On Tuesday, voters in Bay Village, Chinatown, the South End and the rest of the First Suffolk & Middlesex district went to the polls and elected City Councilor Lydia Edwards to serve as their next state senator. Once sworn in Edwards will become the first woman and the first person of color to represent the district.
“I am grateful to the people of Boston, Cambridge, Revere and Winthrop for sending me to Beacon Hill to fight for our communities,” said Senator-Elect Edwards. “I know how to fight for what you believe in, build a movement and win, and I am looking forward to continuing the work in the state house. When in 2014 we passed the Domestic Workers Bill of Rights, we showed the world that nannies and house cleaners can write laws: they know as workers, as women, as immigrants and people of color, about the dignity they deserve and they know when our government needs to do more to guarantee their rights and wellbeing.”
Edwards continued, “Like so many in our communities, I know what it’s like to be unable to afford school lunch, to lose a job and panic about next month’s rent, to live each day breathing in air pollution and to worry about tomorrow as the sea levels continue to rise. Together, with our pain and purpose, we will fight for laws and the social conditions that protect people, communities and our planet. I am excited for the journey ahead.”
The election took place across the district during Tuesday’s frigid state general election and included Wards and Precincts in Bay Village, Chinatown, the South End, Beacon Hill, the North End, Eastie, Revere, Winthrop and Cambridgeport. With no Republican or Independent challenger on the ballot Edwards’s win was all but guaranteed Tuesday.
On Tuesday, in a very low voter turnout election, Edwards received 1,764 votes across the senatorial district to secure the senatorial seat.
Edwards beat Revere School Committee member Anthony D’Ambrosio during the December 14 state Democratic Primary to fill the seat left vacant in the fall by Joe Boncore.
Edwards won every Precinct in the North End and beat D’Ambrosio nearly 80 to 20 in the rest of Boston’s Wards and Precincts. While D’Ambrosio won his hometown of Revere handidly Edwards was able to pull out a victory in the hotly contested Town of Winthrop–winning all but one Precinct in the town.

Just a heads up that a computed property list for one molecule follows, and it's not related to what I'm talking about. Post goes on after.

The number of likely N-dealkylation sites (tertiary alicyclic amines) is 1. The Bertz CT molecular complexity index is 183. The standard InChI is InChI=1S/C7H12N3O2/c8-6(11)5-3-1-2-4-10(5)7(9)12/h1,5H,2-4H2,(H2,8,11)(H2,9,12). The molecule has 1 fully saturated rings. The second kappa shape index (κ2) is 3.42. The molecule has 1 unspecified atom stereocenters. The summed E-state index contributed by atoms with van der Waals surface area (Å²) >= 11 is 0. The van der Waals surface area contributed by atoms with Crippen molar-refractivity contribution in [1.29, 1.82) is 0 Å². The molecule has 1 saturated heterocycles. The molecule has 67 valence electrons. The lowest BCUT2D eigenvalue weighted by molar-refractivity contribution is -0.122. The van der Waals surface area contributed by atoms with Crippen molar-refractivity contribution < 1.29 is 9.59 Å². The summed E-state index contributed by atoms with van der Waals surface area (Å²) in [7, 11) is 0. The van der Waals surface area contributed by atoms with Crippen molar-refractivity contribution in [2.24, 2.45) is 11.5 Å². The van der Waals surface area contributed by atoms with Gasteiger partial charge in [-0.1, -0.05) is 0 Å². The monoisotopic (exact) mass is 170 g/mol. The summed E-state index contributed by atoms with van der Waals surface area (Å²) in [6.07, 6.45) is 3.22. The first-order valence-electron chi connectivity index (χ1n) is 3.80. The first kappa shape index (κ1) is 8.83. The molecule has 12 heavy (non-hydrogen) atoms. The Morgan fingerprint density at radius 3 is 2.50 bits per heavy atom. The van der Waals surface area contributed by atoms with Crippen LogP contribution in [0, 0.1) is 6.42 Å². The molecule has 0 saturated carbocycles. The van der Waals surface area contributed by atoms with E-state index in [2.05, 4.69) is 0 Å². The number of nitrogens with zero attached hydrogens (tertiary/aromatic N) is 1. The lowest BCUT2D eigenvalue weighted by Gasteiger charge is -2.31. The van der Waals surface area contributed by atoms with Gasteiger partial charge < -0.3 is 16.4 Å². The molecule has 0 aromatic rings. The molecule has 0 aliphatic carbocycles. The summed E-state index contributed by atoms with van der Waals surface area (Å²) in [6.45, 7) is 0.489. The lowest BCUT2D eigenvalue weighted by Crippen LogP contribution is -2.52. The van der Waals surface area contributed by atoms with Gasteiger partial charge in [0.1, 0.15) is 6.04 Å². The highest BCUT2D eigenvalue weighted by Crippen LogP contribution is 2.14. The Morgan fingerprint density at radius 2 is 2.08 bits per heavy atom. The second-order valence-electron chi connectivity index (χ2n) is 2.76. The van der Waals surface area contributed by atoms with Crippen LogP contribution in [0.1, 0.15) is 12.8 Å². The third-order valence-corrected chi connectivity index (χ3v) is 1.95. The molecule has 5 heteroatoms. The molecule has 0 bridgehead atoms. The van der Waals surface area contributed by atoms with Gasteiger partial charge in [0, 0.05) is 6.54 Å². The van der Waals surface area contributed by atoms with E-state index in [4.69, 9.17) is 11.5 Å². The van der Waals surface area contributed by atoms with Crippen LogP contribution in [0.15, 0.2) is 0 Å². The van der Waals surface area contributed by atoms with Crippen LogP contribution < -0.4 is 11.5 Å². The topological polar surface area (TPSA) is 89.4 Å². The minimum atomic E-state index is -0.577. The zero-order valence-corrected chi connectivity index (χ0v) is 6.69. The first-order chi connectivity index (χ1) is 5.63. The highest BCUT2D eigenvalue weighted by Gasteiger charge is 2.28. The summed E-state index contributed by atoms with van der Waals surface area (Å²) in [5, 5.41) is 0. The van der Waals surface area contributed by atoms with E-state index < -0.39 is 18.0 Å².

Edwards is a career advocate, activist, and voice on behalf of society’s most vulnerable. She was raised all over the world by her military mom but chose to make Eastie her home.
Prior to her public service, Edwards worked extensively in the legal field and on workers rights. She worked as a public interest attorney with Greater Boston Legal Services focusing on labor issues such as fighting for access to unemployment insurance, back wages, fair treatment for domestic workers, and combating human trafficking. At GBLS, she proudly became a member of UAW 2320. She coordinated a statewide campaign to pass the Domestic Workers Bill of Rights in 2014 – and won.
She was subsequently appointed the founding Deputy Director of the Boston Office of Housing Stability and worked to prevent evictions and foreclosures in Boston, to strengthen local and state laws and to resolve landlord-tenant disputes.
In 2017, she won election to the Boston City Council. As a councilor, she wrote and advanced legislation to protect low-income renters and elder homeowners, combat discrimination, divest from fossil fuels, and protect civil liberties. She also partnered with state leaders to introduce legislation and passed a new state law prohibiting the naming of minors in eviction proceedings.
In addition to legislation, Edwards spearheaded a ballot initiative to reform the 1909 Boston Charter by enabling a more open and participatory budgetary process–an initiative which passed with over 68 percent of voters casting a ballot in support. Edwards was raised by her mother, a veteran of the U.S. Air Force. Lydia graduated from American University Washington College of Law and received a LLM in taxation from Boston University School of Law. She lives in Eastie and loves to run along the waterfront, practice martial arts, and sometimes, she even skydives.